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11-hour manhunt in cornfield ends as man sought in domestic violence case surrenders

A U.S. Customs and Border Patrol helicopter searches for a suspect this morning in a cornfield near Argusville. Mike Nowatzki / The Forum

ARGUSVILLE, N.D. - A Fargo man wanted in a domestic violence case was apprehended in a cornfield north of here after an 11-hour manhunt Wednesday.

Authorities took Dylan Pederson, 21, into custody shortly before 7 p.m. after he was seen moving by an officer guarding the perimeter, according to Cass County Sheriff Paul Laney.

Officers then made contact with him via a loudspeaker.

He surrendered to police just north of 167th Avenue and 21st Street Southeast, near Interstate 29.

"We're not sure exactly where he was all day. Hopefully, we'll find that out. The last hour, he was pretty much in the same spot," Majerus said.

Pederson was transported to a Fargo hospital for possible injuries and dehydration before he was to be taken to the Cass County Jail in Fargo, said Cass County Sheriff's Capt. Rick Majerus.

Temperatures at the cornfield were in the mid- to upper 80s Wednesday afternoon.

Pederson will likely face terrorizing and eluding law enforcement charges, and additional charges are possible, Laney said Wednesday.

The search for Pederson began after authorities received a report about 7:40 a.m. of a rolling domestic dispute in a vehicle, Majerus said. The female victim told authorities she had driven to the Fargo-Moorhead area from Grand Forks to pick up Pederson.

According to Majerus:

The victim said an argument ensued on the way back to Grand Forks, and a shot was fired in the vehicle by Pederson, who had a handgun. She got out of the vehicle between Harwood and Argusville, where a passing motorist picked her up.

Based on the victim's description, the Highway Patrol located the vehicle on Highway 81 and tried to stop it, but Pederson turned off Highway 81, went over the railroad tracks and across both lanes of traffic on I-29 and through a fence. The car came to a stop in a ditch. Pederson got out and fled into the large cornfield on the west side of I-29 at County Road 34.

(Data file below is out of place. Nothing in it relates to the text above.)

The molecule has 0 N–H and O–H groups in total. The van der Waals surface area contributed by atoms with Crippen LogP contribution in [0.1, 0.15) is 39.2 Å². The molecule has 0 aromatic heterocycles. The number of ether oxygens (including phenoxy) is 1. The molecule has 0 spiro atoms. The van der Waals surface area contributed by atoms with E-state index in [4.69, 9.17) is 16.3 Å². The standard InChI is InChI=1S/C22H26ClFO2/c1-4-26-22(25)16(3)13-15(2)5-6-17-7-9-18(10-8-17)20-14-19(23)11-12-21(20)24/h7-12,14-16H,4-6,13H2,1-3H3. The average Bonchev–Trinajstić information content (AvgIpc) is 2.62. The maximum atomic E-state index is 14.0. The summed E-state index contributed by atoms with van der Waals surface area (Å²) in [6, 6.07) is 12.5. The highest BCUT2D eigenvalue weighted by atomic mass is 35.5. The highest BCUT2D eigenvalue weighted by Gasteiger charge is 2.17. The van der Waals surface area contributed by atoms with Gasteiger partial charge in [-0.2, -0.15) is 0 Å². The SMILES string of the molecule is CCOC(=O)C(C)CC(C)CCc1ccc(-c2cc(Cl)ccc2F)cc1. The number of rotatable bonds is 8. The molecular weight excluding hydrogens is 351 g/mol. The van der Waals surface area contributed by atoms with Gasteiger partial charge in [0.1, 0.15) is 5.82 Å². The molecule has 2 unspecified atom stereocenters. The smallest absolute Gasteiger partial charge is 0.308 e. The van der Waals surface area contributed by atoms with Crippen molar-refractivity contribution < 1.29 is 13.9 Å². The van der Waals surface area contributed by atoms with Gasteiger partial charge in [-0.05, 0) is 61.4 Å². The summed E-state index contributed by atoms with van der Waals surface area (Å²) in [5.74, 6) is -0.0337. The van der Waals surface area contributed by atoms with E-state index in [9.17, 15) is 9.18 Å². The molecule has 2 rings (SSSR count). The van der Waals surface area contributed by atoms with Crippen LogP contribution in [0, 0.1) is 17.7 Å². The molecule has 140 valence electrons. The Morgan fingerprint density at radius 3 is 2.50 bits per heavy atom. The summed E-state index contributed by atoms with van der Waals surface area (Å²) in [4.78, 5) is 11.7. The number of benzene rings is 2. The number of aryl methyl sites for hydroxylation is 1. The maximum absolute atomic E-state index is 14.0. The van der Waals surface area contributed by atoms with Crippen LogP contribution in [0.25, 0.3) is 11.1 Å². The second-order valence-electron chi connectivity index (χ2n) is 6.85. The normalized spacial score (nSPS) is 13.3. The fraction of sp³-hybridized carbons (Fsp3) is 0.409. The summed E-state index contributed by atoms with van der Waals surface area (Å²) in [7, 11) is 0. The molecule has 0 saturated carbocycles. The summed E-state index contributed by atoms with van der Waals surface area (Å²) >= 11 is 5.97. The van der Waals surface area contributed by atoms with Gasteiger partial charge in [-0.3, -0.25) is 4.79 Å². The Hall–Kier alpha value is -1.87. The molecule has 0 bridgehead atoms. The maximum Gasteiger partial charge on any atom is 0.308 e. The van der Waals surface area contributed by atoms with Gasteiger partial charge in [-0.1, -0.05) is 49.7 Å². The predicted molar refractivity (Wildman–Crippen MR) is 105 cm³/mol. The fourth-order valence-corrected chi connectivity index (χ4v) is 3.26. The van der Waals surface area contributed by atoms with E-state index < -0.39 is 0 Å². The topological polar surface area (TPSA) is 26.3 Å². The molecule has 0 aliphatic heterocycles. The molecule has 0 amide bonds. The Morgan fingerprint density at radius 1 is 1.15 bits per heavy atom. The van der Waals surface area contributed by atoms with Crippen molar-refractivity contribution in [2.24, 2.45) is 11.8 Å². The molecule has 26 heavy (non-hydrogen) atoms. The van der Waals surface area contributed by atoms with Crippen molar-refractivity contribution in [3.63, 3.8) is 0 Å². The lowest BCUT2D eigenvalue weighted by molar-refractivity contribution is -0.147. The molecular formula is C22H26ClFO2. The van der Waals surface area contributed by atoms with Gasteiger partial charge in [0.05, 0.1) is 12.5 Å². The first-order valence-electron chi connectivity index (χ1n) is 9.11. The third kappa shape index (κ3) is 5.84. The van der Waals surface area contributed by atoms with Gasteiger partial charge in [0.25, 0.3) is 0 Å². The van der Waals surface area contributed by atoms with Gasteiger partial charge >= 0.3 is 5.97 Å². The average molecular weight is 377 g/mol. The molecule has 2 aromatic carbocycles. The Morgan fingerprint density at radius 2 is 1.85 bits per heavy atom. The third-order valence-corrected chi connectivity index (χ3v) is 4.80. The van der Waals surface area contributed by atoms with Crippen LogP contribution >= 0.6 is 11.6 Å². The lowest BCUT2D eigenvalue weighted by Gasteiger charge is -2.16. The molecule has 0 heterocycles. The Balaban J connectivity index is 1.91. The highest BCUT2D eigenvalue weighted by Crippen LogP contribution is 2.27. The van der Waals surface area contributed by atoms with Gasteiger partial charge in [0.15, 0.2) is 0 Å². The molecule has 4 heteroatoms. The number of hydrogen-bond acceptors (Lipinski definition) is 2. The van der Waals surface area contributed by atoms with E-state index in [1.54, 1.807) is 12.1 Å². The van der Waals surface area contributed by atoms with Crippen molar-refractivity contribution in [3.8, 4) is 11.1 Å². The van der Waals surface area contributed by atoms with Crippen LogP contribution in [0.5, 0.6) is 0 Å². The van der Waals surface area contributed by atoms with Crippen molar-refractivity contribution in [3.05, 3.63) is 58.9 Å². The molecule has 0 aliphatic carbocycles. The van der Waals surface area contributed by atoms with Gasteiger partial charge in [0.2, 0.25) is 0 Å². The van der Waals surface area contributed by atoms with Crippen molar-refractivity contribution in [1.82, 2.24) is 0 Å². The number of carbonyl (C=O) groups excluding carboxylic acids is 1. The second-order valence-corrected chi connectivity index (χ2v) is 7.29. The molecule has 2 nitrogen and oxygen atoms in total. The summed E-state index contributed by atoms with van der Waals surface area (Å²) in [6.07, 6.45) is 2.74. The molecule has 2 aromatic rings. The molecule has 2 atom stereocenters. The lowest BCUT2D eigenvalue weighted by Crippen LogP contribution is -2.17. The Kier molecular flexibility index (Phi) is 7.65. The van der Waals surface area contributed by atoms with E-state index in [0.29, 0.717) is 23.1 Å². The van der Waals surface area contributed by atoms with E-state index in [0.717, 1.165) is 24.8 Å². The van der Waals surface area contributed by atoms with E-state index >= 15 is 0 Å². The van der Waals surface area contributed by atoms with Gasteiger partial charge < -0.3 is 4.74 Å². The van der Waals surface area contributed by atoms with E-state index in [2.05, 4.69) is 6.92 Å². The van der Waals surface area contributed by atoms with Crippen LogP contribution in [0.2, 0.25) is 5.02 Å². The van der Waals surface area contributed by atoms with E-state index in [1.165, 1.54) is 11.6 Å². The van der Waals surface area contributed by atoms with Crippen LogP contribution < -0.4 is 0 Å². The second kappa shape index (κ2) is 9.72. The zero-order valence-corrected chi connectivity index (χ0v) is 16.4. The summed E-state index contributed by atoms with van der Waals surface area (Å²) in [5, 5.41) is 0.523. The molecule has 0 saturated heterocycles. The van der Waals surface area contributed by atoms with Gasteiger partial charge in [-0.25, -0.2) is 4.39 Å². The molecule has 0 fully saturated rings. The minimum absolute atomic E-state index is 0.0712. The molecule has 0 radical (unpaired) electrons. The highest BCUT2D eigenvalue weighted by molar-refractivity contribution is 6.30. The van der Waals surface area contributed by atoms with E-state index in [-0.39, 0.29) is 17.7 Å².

Majerus said it was unclear if Pederson was injured. One of the initial dispatch calls stated that he had shot himself in the forearm, but later, Majerus said Pederson did not appear to have been shot. He may have been "a little banged up" from the car crash.

Officers believe the victim and Pederson are boyfriend and girlfriend, Majerus said. Majerus said Pederson is known to authorities, and the victim was taken to the Cass County Jail on an outstanding warrant. Kayley Roxana Marie Tinkler, of Fargo, was charged with property theft in West Fargo Municipal Court in early August. She was sought on a bench warrant issued Aug. 8.

A helicopter from U.S. Customs and Border Protection was on the scene in the morning before leaving about 10:40 a.m. to refuel and was replaced by an airplane, while sheriff's deputies and state troopers continued to surround the cornfield. Shortly after 11 a.m., a North Dakota National Guard helicopter also arrived to provide aerial support, and the customs helicopter returned.

"When the SWAT guys were in there, it is so thick," Laney said of the field. "It's very deceiving how thick it is."

Greg Winterquist farms the 115-acre field with his son Jamie. The Winterquists were combining a field south of the cornfield where the suspect was being sought.

"It's big taxpayer dollars," Greg Winterquist said of the resources authorities invested in the search.

Laney said there is no question the situation was handled correctly.

Domestic violence situations are commonly known to be extremely volatile.

Although Pederson was armed at the time of his surrender, no gunfire was exchanged, Majerus said.

A police dog was used at the scene to search areas around the cornfield, but due to the threat posed, neither the dog nor its handler were sent into the field, said Majerus.

"You don't rush to a confrontation," Laney said.